Friday, January 5, 2018



My least favorite island airline is LIAT - Leeward Island Air Transport. The locals, because of its unreliable schedules, call it LIAT Leaving Islands at Any Time!

My new favorite island hopper is SVG AIRLINES. It is much smaller, and a bit more expensive, but more friendly, helpful and reliable, The only problem, you might have to make two to three island 15 minute stops getting to where you are going.

The inside a SVG AIRLINE plane holds about 20 people. The cockpit is wide open. Their idea of security is much more relaxed than ours!

On my trip in, I had a direct SVG AIR flight from Barbados to Union for two nights and then on to the new airport on St. Vincent Island.

On my way back to Barbados to catch my American Airline home, we made a stop in
Canouan Island.

We made another stop in Union Island before heading to Barbados. I had been on Union Island the first two nights of this trip so it was like backtracking a bit even though I never got off the plane.

American Airlines flies directly from Miami to Barbados and Trinidad and directly from Charlotte to Saint Lucia. Charlotte is a much easier airport to manage customs. Miami is usually a nightmare no matter how you cut the cake. Saint. Lucia has a local airport at one end of the island and the international airport at the other end with an hour and fifteen minute taxi ride - a strange set up to say the least.
On my next trip, I am flying from Louisville to Charlotte to Saint Lucia and back. I won't have time to go over the St. Vincent. I will be leading the priest retreat for the priests of the Archdiocese of Castries, Saint Lucia. We had to cancel it last September because of the hurricanes.
It should be an easy trip because it is American Airlines all the way!

Wednesday, January 3, 2018


Archdiocese of Port of Spain, Trinidad and Tobago
"You are back to your home country again!" 
December 27, 2017

Incoming Archbishop Jason Gordon greets retiring Archbishop Joseph Harris C.Ss.P. 

Archbishop Jason Gordon seated on the archbishop's chair in his cathedral, the Cathedral of the Immaculate Conception.

Cathedral of the Immaculate Conception, Port of Spain, Trinidad. 

Archbishop Jason preaching for the first time as Archbishop of Port of Spain. .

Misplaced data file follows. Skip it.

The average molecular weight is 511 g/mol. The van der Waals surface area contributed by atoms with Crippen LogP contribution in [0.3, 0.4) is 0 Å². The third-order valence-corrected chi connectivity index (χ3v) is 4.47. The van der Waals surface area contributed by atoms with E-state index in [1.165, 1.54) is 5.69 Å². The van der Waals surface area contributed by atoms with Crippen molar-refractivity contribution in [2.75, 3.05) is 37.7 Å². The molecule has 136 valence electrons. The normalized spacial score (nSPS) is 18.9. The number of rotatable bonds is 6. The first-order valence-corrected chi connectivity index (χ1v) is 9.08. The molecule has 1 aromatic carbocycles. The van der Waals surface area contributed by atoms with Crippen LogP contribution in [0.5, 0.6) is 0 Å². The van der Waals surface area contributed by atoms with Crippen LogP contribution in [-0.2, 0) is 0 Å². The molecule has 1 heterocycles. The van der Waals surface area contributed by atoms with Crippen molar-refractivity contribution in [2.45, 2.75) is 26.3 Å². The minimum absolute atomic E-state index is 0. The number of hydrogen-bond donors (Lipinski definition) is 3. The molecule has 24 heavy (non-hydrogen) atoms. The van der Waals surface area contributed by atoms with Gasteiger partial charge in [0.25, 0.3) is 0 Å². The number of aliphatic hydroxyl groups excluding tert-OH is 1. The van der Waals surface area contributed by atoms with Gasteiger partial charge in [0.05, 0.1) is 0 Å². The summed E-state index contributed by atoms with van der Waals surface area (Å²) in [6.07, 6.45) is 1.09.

Archbishop Jason likes to preach spontaneously from the center isle. 

Some of the neighboring bishops and archbishops of the Caribbean. Bishop County of St. Vincent is second from the left. Cardinal Felix is in red in the center. 

Archbishop Jason meeting some of the local dignitaries. The white cassock is worn by many bishops in hot climates, instead of the black we normally see in the US.


Thanks for the invitation, but I had just come back from the Caribbean a week earlier! I will see you here in Louisville on your next trip up to Saint Meinrad Seminary or when I fly through Trinidad on my way to St. Vincent - which ever comes first.  As you said, "I got you into this and I'm not finished with you yet!" I'll leave the light on! Your room here in Louisville will be ready!  Have your guest room ready in Trinidad if I have to spend the night, coming or going! 


Tuesday, January 2, 2018


but I have realized recently that I have actually been guilty of rewarding the bad behavior of some. 


Without switching to punishing them for their bad behavior, I realize now that I need to at least quit rewarding it!


It is hard to admit publicly, but I may have been misguided in some of my compassion. 

a. I have excused people when they are late without their even bothering to inform me, when they very easily could. I have encouraged them to think and act as if their time is more important than mine. 

b. I have given waiters excellent tips even for poor service.

c. I have allowed people to take presents from me, over and over again, without as much as a thank you. That's not good for them

d. I have supported people even in their bad life choices, thinking that my support would inspire them to change. Most of the time, it didn't. They repeated it, while others around them have mimicked it.   

e. I have overlooked selfish, rude and ungrateful behaviors and have even come back, at times, for more of it because I did not want them to feel bad if I confronted it. 

f. I sometimes overpay people who show up late, leave early and do a shoddy job.

g. I have excused some people for walking all over me and overlooked their nasty comments and behaviors, assuming that their feelings were more important than mine.   

h. I have found myself explaining myself endlessly to get their approval for my not giving them my approval. Sometimes, I have even ended up apologizing for not rewarding them for their bad behavior. 

I have come to understand that I have been rescuing them from feeling the pain resulting from their own bad choices, thereby enabling them to keep repeating their destructive pattern of use, abuse and bad example. 

The hateful thing to do would be to punish them for their bad behavior, but I have come to conclusion that the most loving thing to do is to allow them to feel the painful results of what they choose to do - not short-circuit their learning process by rewarding their bad behavior.  I have learned that a cool "no response" is the best response in many such cases. 

I have come to realize that behind my "Mr. Nice Guy" mask may be a coward who is addicted to being liked. I have come to realize that my "Mr. Nice Guy" act may actually be helping them become comfortable in engaging in even more bad behavior.